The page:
J. Robert, J.-M. Mignot, G. André, T. Nishioka, R. Kobayashi, M. Matsumura, H. Tanida, D. Tanaka, M. Sera, Phys. Rev. B, Rapid Commun.  82, 100404R (2010).



Kondo insulators and related boride compounds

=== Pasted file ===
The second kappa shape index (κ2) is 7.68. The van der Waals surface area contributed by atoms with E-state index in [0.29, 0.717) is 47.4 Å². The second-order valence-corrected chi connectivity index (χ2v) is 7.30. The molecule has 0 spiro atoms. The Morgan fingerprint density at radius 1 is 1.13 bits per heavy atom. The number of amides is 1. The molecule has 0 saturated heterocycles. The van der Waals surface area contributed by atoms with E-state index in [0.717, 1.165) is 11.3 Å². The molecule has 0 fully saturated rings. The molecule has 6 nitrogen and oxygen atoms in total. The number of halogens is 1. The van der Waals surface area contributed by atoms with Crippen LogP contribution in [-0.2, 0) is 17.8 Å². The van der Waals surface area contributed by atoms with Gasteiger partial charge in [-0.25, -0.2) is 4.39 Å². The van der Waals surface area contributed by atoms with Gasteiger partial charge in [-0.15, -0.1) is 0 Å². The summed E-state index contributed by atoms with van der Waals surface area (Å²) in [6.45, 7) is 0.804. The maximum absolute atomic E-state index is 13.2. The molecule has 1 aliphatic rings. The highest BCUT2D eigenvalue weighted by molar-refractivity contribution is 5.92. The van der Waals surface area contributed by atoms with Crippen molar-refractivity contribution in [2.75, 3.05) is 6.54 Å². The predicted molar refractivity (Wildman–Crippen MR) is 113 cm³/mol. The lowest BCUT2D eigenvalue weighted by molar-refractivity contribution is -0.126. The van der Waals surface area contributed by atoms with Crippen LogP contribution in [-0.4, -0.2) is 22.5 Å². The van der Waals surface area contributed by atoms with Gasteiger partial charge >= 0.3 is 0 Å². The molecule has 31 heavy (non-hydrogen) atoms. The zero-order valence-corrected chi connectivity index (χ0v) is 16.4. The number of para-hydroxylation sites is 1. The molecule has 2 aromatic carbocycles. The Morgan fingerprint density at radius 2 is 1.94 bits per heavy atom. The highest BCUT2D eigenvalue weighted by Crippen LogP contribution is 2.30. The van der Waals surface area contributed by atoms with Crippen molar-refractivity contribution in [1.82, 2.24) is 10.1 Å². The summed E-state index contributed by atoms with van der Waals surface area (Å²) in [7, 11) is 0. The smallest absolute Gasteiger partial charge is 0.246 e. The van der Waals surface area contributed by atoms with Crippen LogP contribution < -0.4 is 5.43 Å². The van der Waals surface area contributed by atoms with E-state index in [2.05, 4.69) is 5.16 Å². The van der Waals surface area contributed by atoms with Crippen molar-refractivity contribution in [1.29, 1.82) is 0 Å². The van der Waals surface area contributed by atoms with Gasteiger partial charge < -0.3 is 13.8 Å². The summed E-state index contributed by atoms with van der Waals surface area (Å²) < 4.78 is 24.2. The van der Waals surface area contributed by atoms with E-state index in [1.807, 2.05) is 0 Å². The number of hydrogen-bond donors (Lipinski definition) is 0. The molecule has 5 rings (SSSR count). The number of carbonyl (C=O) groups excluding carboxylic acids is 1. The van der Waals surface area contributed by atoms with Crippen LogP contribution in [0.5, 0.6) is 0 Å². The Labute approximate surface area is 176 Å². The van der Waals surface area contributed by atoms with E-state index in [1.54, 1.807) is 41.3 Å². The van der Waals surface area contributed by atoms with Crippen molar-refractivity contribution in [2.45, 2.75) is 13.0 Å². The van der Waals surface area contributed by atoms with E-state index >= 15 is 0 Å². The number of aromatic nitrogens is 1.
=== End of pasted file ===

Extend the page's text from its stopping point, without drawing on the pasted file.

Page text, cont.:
“Kondo insulators” (KIs) form a unique class of strongly correlated f-electron compounds, in which the renormalization of electronic states occurring at low temperature causes the opening of a narrow gap in the density of states, rather than an enhancement of Fermi-liquid quasiparticle masses as found in heavy-fermion systems. They are the subject of a long-standing collaboration with the Russian Research Center “Kurchatov Institute” in Moscow. In previous INS studies, the archetype compound YbB12 was shown to develop a peculiar magnetic response in its KI state below T* ≈ 50 K, dominated by a spin gap and three distinct magnetic excitations. The lower peak, in particular, was ascribed to a spin-exciton (in-gap) mode due to antiferromagnetic correlations and mapped out in Q space using both polarized and unpolarized triple-axis measurements. Lutetium dilution experiments subsequently showed that the spin gap opening is not primarily a coherence effect, as assumed in the usual “hybridization-gap” picture, but could reflect the formation of an array of local singlet-states. Recently, substitution of (trivalent) Yb by (tetravalent) Zr was used to probe the contribution of d-electron states to the latter mechanism. The results indicate that, at variance with the Lu case, the spin gap is partially filled, entailing a stronger suppression of the exciton peak than with Lu [1].